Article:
The Samsung Galaxy Buds Pro were launched with the flagship Samsung Galaxy S21 series and were offered as a free pre-order bonus for buyers of the phone.
That has now ended with the current offer being for the cheaper Galaxy Buds Live.
The new Samsung Galaxy Buds Pro have an RRP of £219 making them some of the more expensive earbuds on the market. These promise superior ANC performance over the Buds Live with claims that they could block out up to 99 per cent of outside noise. However, can they compete with the growing number of premium price ANC earbuds now available?
Specification & Features
Samsung Galaxy Buds Pro Wireless Headphones Phantom Violet…
- Pro-grade wireless headphone technology for…
- Intelligent Active Noise Control lets you…
- Galaxy Buds Pro’s long-lasting battery brings up…
- Auto Switching on Galaxy Buds Pro headphones…
- Close fit design with 3 sets of ear tips
- 11mm woofer & 6.5mm tweeter with low distortion treble
- Tuned by AKG
- 3-microphone design per earbud
- Active noise cancellation claiming they can cut external background noise by up to 99%
- Ambient sound mode
- Bixby smart assistant activated by voice
- SmartThings offline location
These offer pop up and pair, and I set them up with the Samsung Galaxy S21 Ultra where the pairing was instantaneous.
You can then access additional features via the Samsung Wearable app; within this you can enable things like offline location through SmartThings.
There is also an equaliser and many other smart features you will not find on competing TWS earbuds.
Annoyingly these third use an oval-shaped ear tip making generic party tips incompatible.
However, the fit is reasonably good for me. The largest tips fit the best in my ear, offering a decent seal. They haven’t fallen out while using them, but they don’t offer quite the same level of secureness as other earphones. The Jabra Elite 75T, in particular, fit much better in my ear, however, the Elite 85T offer a similar fit to these Samsung earbuds.
Out of the box they offer quite a subdued bass, it is present, but a long way of the bass-forward sounds you get on a lot of earphones nowadays, so the overall sound is a bit more natural. For some, this could be good, but I think general users would prefer something a little deeper.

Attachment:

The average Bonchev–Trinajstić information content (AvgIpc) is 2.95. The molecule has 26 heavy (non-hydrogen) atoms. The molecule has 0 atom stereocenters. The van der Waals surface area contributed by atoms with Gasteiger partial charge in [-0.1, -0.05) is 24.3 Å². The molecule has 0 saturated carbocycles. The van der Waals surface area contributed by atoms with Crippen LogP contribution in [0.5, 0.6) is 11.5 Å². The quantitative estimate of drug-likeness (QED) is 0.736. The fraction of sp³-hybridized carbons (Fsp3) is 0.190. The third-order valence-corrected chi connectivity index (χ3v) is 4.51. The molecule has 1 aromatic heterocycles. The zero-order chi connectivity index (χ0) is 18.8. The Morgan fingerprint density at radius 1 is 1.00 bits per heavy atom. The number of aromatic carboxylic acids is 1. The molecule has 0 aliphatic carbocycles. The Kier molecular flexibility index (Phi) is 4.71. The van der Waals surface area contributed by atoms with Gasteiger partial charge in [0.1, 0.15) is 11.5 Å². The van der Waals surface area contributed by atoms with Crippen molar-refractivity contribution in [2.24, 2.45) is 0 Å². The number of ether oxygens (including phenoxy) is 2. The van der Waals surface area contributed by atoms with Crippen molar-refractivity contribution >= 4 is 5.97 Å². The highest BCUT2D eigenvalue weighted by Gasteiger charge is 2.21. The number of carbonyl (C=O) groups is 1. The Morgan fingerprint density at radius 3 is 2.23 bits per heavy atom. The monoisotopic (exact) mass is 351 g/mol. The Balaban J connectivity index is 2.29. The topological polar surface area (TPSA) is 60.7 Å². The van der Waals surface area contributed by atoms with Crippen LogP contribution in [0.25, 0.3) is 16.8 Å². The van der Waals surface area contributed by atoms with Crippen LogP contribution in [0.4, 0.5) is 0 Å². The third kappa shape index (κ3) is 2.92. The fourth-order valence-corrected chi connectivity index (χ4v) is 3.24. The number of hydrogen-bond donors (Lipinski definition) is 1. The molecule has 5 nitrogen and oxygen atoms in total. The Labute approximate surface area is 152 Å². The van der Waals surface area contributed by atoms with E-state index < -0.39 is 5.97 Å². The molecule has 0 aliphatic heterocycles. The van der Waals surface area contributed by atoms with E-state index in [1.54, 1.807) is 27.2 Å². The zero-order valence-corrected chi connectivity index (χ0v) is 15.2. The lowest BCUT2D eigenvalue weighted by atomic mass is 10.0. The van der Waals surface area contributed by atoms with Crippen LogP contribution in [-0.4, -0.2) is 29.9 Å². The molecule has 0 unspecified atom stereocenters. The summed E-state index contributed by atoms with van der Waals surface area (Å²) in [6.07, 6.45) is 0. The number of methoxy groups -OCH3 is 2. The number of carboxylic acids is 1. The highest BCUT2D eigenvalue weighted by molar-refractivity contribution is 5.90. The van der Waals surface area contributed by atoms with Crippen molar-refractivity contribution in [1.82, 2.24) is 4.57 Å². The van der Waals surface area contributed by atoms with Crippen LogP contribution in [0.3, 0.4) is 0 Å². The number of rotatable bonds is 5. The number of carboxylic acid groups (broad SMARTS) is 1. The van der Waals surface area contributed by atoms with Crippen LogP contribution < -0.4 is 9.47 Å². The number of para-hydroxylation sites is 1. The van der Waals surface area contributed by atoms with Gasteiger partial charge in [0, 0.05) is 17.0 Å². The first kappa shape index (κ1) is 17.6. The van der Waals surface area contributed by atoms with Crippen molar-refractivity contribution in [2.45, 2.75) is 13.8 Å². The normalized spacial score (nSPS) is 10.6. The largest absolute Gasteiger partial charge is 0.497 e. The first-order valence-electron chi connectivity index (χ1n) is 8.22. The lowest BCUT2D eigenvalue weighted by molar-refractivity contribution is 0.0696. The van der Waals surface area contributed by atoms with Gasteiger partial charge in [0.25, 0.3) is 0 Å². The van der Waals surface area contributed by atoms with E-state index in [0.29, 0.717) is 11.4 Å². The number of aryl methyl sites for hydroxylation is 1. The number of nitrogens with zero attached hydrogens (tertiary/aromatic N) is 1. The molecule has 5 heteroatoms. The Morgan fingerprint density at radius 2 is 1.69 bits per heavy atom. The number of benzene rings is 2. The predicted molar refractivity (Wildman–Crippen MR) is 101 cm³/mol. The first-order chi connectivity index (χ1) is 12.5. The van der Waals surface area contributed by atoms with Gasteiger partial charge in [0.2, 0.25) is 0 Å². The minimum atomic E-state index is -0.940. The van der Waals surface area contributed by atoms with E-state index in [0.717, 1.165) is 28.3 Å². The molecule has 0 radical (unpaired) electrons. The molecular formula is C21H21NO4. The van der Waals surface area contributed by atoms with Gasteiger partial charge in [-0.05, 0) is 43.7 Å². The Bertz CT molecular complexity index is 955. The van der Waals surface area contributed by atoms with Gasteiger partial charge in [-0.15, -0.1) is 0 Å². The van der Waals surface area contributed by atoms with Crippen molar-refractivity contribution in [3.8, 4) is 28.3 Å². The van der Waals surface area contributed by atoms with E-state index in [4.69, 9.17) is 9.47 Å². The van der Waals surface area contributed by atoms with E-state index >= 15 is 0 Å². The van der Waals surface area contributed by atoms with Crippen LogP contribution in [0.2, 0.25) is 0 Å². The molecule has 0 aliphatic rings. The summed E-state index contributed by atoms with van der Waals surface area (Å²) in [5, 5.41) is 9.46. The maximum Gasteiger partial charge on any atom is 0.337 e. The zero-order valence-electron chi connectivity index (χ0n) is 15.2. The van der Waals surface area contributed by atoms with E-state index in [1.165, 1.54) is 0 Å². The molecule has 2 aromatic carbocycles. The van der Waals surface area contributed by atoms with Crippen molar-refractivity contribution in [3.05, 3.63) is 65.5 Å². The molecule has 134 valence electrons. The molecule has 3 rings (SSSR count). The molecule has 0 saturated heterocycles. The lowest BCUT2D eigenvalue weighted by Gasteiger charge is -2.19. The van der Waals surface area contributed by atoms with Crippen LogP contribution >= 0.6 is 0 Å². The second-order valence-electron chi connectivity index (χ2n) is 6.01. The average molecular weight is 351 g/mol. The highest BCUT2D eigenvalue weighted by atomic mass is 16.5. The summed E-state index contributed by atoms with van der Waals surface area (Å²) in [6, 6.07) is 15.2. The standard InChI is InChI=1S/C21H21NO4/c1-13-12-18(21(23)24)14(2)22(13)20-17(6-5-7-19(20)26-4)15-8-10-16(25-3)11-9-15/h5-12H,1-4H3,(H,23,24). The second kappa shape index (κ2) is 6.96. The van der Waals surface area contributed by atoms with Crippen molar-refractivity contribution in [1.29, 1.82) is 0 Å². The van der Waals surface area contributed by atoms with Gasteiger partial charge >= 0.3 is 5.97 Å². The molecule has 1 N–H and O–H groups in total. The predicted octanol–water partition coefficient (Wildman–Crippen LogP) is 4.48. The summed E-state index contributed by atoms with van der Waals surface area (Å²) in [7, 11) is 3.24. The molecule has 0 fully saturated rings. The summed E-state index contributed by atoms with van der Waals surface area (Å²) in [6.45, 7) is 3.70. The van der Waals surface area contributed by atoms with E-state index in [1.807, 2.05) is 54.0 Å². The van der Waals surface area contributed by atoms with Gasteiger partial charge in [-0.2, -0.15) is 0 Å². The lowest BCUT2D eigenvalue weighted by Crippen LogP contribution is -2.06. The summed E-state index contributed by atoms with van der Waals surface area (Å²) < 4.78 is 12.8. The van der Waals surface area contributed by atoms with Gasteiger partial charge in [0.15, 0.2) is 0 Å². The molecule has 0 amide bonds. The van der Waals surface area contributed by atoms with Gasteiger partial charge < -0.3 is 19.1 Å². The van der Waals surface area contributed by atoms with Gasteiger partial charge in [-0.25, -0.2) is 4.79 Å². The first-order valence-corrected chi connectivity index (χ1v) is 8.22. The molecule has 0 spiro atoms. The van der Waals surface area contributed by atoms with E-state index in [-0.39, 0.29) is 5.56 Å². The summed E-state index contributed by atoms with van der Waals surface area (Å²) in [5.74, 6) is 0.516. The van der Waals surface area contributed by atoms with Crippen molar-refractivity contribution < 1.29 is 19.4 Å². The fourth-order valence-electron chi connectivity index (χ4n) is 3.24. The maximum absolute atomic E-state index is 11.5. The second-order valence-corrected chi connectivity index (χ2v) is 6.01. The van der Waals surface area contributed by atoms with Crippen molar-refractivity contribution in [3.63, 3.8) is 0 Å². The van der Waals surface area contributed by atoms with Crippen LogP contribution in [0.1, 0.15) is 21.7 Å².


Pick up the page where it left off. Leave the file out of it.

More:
Mids and highs are bright and clear and don’t sound too harsh at higher volumes. I have developed a bit of a thing for modern violin music recently, such as Black Violin. Switching away from earphones that are bass dominant offered quite a pleasant change when listening to music that isn’t all about the bass.
While I do like the overall sound quality and can appreciate the mid focus, I do find these a little more fatiguing to listen too over a long period of time.
The dual-driver design likely aids with a clear separation from the bass and other frequencies allowing you to achieve that clean low distortion treble. Most other brands opt for a single dynamic driver.
Within the Samsung Wearable app is an equaliser which offers an equaliser with options such as bass boost and dynamic. I was hoping this would provide that extra bit of bass I like in some scenarios; however, the change is subtle to say the list. The extreme bass in Run the Jewels JU$T doesn’t really come out with these earphones, regardless of the setting you use.
It is worth noting that some more audiophile focused reviewer’s thing these sound excellent, so while I think your average user will prefer the sound profile of other earphones, people wanting something a little more accurate will likely prefer these.
Active noise cancellation is poor, to say the least. My usual test of aeroplane cabin noise being played through my speakers had these only reduce the noise slightly. While it is unlikely I will be flying anywhere soon, these absolutely would not offer adequate performance, and I don’t know how they can claim to block out 99% of noise.